logarithm (ˈlɒɡəˌrɪðəm) | |
—n | |
common logarithm See also natural logarithm Often shortened to: log the exponent indicating the power to which a fixed number, the base, must be raised to obtain a given number or variable. It is used esp to simplify multiplication and division: if a^{x} = M, then the logarithm of M to the base a (written log_{a}M) is x | |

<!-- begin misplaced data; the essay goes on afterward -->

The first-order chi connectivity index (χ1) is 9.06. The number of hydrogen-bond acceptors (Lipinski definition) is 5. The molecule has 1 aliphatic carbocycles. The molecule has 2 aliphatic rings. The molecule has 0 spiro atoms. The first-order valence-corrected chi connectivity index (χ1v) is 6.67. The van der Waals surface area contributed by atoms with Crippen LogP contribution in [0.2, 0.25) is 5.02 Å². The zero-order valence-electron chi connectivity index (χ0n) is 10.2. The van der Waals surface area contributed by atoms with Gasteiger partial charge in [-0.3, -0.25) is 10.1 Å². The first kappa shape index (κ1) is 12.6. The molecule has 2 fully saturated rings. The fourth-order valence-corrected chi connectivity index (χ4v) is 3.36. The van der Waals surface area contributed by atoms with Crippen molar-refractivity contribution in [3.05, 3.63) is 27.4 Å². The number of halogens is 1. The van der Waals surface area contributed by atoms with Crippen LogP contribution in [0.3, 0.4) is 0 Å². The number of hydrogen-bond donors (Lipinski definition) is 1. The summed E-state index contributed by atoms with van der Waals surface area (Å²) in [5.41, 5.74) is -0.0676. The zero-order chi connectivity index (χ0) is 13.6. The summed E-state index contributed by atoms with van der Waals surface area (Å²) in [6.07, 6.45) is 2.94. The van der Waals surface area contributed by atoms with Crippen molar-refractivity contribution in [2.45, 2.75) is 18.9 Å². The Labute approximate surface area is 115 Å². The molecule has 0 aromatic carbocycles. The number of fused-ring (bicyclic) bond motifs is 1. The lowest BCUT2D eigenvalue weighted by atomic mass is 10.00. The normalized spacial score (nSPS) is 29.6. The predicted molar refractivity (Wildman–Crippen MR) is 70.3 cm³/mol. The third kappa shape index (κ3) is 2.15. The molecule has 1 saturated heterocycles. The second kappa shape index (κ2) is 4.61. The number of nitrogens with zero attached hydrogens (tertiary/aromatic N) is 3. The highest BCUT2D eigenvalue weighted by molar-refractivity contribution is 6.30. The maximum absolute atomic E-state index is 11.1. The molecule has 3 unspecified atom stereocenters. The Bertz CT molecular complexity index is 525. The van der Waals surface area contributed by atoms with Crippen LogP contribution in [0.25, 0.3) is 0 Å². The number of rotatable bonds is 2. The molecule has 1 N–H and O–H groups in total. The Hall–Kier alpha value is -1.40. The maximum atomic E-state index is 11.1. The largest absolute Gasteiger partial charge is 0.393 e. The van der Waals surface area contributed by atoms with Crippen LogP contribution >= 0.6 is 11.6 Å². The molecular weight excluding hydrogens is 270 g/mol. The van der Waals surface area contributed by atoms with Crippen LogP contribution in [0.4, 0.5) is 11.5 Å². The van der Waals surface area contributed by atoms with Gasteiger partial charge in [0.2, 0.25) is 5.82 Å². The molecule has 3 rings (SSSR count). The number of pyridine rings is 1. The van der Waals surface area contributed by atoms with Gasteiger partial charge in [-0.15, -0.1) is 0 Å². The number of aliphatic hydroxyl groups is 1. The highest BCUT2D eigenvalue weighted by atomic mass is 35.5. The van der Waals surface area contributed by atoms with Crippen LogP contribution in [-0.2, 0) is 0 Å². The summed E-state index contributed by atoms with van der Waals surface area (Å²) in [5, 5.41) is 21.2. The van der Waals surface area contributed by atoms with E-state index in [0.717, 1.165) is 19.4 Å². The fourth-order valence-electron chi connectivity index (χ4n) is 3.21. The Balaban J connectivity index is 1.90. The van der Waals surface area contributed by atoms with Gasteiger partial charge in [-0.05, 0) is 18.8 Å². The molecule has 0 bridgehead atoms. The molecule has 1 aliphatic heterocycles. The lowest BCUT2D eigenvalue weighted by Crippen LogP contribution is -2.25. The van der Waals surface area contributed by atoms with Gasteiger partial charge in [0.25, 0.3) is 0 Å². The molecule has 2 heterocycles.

[C17: from New Latin logarithmus, coined 1614 by John |
logarithm [%PREMIUM_LINK%] (lô'gə-rĭ'əm) Pronunciation Key The power to which a base must be raised to produce a given number. For example, if the base is 10, then the logarithm of 1,000 (written log 1,000 or log_{10} 1,000) is 3 because 10^{3} = 1,000. See more at common logarithm, natural logarithm. |